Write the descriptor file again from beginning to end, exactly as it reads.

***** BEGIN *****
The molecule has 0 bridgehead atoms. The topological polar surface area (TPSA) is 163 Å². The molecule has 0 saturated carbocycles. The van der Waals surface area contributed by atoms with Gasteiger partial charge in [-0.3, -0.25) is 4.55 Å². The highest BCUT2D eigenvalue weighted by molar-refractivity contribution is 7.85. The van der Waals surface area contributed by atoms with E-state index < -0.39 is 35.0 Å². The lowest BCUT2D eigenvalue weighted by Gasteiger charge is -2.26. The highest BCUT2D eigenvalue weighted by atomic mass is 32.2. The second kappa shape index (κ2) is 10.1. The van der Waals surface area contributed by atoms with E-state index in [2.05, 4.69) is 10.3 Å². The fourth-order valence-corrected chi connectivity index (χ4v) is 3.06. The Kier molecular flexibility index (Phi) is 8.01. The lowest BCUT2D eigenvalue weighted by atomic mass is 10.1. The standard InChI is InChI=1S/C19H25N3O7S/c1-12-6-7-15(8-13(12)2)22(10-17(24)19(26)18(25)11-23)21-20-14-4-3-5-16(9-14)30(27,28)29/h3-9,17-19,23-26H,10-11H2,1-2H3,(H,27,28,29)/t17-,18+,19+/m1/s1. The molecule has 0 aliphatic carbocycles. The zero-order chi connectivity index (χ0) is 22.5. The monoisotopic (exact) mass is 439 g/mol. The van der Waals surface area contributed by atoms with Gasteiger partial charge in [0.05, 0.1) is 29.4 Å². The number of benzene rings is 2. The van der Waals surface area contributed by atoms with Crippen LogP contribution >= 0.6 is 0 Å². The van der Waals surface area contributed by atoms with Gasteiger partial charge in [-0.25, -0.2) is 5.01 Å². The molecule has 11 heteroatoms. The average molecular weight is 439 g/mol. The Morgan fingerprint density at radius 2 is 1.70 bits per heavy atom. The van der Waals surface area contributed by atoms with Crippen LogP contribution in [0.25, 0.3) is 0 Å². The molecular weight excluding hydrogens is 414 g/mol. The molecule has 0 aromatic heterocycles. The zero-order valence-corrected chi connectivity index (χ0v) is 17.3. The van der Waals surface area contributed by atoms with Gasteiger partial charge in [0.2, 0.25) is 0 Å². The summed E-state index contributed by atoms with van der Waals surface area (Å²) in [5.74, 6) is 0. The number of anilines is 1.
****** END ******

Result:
The molecule has 0 bridgehead atoms. The topological polar surface area (TPSA) is 163 Å². The molecule has 0 saturated carbocycles. The van der Waals surface area contributed by atoms with Gasteiger partial charge in [-0.3, -0.25) is 4.55 Å². The highest BCUT2D eigenvalue weighted by molar-refractivity contribution is 7.85. The van der Waals surface area contributed by atoms with E-state index < -0.39 is 35.0 Å². The lowest BCUT2D eigenvalue weighted by Gasteiger charge is -2.26. The highest BCUT2D eigenvalue weighted by atomic mass is 32.2. The second kappa shape index (κ2) is 10.1. The van der Waals surface area contributed by atoms with E-state index in [2.05, 4.69) is 10.3 Å². The fourth-order valence-corrected chi connectivity index (χ4v) is 3.06. The Kier molecular flexibility index (Phi) is 8.01. The lowest BCUT2D eigenvalue weighted by atomic mass is 10.1. The standard InChI is InChI=1S/C19H25N3O7S/c1-12-6-7-15(8-13(12)2)22(10-17(24)19(26)18(25)11-23)21-20-14-4-3-5-16(9-14)30(27,28)29/h3-9,17-19,23-26H,10-11H2,1-2H3,(H,27,28,29)/t17-,18+,19+/m1/s1. The molecule has 0 aliphatic carbocycles. The zero-order chi connectivity index (χ0) is 22.5. The monoisotopic (exact) mass is 439 g/mol. The van der Waals surface area contributed by atoms with Gasteiger partial charge in [0.05, 0.1) is 29.4 Å². The number of benzene rings is 2. The van der Waals surface area contributed by atoms with Crippen LogP contribution >= 0.6 is 0 Å². The van der Waals surface area contributed by atoms with Gasteiger partial charge in [-0.25, -0.2) is 5.01 Å². The molecule has 11 heteroatoms. The average molecular weight is 439 g/mol. The Morgan fingerprint density at radius 2 is 1.70 bits per heavy atom. The van der Waals surface area contributed by atoms with Crippen LogP contribution in [0.25, 0.3) is 0 Å². The molecular weight excluding hydrogens is 414 g/mol. The molecule has 0 aromatic heterocycles. The zero-order valence-corrected chi connectivity index (χ0v) is 17.3. The van der Waals surface area contributed by atoms with Gasteiger partial charge in [0.2, 0.25) is 0 Å². The summed E-state index contributed by atoms with van der Waals surface area (Å²) in [5.74, 6) is 0. The number of anilines is 1.